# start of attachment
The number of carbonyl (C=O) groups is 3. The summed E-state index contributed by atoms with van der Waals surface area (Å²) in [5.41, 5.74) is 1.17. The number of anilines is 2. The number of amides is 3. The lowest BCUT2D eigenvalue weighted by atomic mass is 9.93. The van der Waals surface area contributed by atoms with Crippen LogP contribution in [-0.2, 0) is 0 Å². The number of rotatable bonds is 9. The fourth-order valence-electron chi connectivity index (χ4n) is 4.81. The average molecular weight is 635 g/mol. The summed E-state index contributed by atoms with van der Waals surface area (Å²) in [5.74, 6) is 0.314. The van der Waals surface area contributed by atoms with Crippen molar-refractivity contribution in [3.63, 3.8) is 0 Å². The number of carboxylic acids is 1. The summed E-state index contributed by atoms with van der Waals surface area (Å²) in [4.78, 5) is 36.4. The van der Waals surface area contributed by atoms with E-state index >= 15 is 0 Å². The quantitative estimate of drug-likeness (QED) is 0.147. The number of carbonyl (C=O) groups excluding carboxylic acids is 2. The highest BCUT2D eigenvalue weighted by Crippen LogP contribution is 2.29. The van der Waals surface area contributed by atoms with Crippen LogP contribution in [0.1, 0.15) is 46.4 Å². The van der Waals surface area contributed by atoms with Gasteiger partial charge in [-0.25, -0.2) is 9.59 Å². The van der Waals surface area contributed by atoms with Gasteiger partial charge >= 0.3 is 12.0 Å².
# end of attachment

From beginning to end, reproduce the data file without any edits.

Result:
The number of carbonyl (C=O) groups is 3. The summed E-state index contributed by atoms with van der Waals surface area (Å²) in [5.41, 5.74) is 1.17. The number of anilines is 2. The number of amides is 3. The lowest BCUT2D eigenvalue weighted by atomic mass is 9.93. The van der Waals surface area contributed by atoms with Crippen LogP contribution in [-0.2, 0) is 0 Å². The number of rotatable bonds is 9. The fourth-order valence-electron chi connectivity index (χ4n) is 4.81. The average molecular weight is 635 g/mol. The summed E-state index contributed by atoms with van der Waals surface area (Å²) in [5.74, 6) is 0.314. The van der Waals surface area contributed by atoms with Crippen molar-refractivity contribution in [3.63, 3.8) is 0 Å². The number of carboxylic acids is 1. The summed E-state index contributed by atoms with van der Waals surface area (Å²) in [4.78, 5) is 36.4. The van der Waals surface area contributed by atoms with E-state index >= 15 is 0 Å². The quantitative estimate of drug-likeness (QED) is 0.147. The number of carbonyl (C=O) groups excluding carboxylic acids is 2. The highest BCUT2D eigenvalue weighted by Crippen LogP contribution is 2.29. The van der Waals surface area contributed by atoms with Crippen LogP contribution in [0.1, 0.15) is 46.4 Å². The van der Waals surface area contributed by atoms with Gasteiger partial charge in [-0.25, -0.2) is 9.59 Å². The van der Waals surface area contributed by atoms with Gasteiger partial charge >= 0.3 is 12.0 Å².